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Published on June 21, 2024
Texas Allocates $1.5 Billion for Mental Health Infrastructure, Announces Plans for Seven New Psychiatric HospitalsSource: Texas Health & Human Services Commission

Texas is pushing forward with a major expansion in its mental health infrastructure, with a $1.5 billion governmental injection set to kickstart construction on seven new psychiatric hospital projects throughout Texas. As reported by the Texas Tribune, this initiative comes as a response to a growing mental health crisis and a worrying uptick in the number of forensic patients—those within the criminal justice system deemed incompetent to stand trial or found not guilty by reason of insanity.

Details of the construction plans were made public through a press release issued by Governor Greg Abbott, who last year signed the legislation that unlocked the substantial funding. “These new state hospital projects will help ensure that Texans experiencing a mental health issue have access to mental health professionals and high-quality treatments to address their needs,” Abbott stated. The focus of the investment includes the establishment of a new Panhandle State Hospital in Amarillo, Lubbock Psychiatric Center, and overhauls for existing facilities in cities like Terrell and Wichita Falls.

Hard figures spell out the specifics of the budget allocation: $120 million earmarked for a maximum-security unit in Harlingen's Rio Grande State Center, along with $15 million for a similar unit in San Antonio, indicate an anticipation of continued tight intersections between the mental health and criminal justice systems. Land acquisitions intended to expand the El Paso Psychiatric Center further reflect long-term commitments toward health and security. Notably, the state's present nine hospitals and one residential treatment center are about to get company, expanding the reach and capacity of Texas' psychiatric support network.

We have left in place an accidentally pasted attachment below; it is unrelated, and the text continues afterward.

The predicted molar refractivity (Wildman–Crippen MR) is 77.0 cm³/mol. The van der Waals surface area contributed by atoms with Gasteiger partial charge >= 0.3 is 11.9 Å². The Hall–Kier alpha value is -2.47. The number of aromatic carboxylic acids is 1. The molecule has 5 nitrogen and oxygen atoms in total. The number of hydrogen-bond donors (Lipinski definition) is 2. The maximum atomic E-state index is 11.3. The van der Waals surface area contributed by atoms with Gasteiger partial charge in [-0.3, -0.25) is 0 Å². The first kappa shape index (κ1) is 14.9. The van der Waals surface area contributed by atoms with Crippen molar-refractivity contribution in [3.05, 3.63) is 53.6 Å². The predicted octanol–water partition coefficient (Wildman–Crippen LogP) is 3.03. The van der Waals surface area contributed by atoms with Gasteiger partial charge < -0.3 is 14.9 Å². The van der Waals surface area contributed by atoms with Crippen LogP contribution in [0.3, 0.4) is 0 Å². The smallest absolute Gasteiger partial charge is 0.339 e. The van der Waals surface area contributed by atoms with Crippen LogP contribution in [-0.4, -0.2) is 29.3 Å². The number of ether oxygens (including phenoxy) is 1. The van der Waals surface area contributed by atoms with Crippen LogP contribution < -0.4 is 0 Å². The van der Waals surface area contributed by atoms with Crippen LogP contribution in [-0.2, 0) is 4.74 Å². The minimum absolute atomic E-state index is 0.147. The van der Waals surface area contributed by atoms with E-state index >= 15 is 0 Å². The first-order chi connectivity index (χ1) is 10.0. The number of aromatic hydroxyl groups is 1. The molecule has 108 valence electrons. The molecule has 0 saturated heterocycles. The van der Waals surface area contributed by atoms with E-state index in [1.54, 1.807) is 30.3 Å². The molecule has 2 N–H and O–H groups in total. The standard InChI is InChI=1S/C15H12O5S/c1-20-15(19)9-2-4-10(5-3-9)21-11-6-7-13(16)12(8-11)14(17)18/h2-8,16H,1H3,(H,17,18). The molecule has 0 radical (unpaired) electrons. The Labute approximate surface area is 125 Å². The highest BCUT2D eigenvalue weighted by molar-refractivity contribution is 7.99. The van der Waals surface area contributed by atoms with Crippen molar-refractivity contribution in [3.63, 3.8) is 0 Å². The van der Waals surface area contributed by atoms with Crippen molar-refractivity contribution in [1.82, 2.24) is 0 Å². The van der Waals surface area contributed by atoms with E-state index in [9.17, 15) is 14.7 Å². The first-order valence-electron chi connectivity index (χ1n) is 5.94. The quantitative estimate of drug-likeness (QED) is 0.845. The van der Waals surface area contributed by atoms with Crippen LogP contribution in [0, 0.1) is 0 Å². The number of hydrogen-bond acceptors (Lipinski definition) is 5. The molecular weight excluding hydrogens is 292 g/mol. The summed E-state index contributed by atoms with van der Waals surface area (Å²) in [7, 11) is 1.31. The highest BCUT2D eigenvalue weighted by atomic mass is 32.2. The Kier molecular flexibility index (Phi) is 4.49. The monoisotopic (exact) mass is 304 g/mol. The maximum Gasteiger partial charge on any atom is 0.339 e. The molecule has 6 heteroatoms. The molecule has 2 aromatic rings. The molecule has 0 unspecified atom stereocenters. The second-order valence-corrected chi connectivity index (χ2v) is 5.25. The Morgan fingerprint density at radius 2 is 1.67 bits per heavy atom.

Data paints a stark reality for the state's mental health landscape: a 38% increase over two decades in individuals found incapable of trial underscores the urgency to act. Scott Schalchlin, Deputy Executive Commissioner for the Texas Health and Human Services Commission’s Health and Specialty Care System, remarked on the expected positive outcomes. “These projects will improve the well-being of even more people across the state. We’re not just building hospitals — we’re rebuilding lives.” Schalchlin told the Texas Tribune. As of the previous year, a staggering 2,300 people were lingering in jail, awaiting the specialized treatment only state psychiatric hospitals can purportedly provide.

Efforts to modernize and improve access to inpatient psychiatric care in Texas have seen a steady budgetary climb since 2017, totaling $2.5 billion. The Austin and San Antonio replacement hospitals are slated to open their doors later this summer.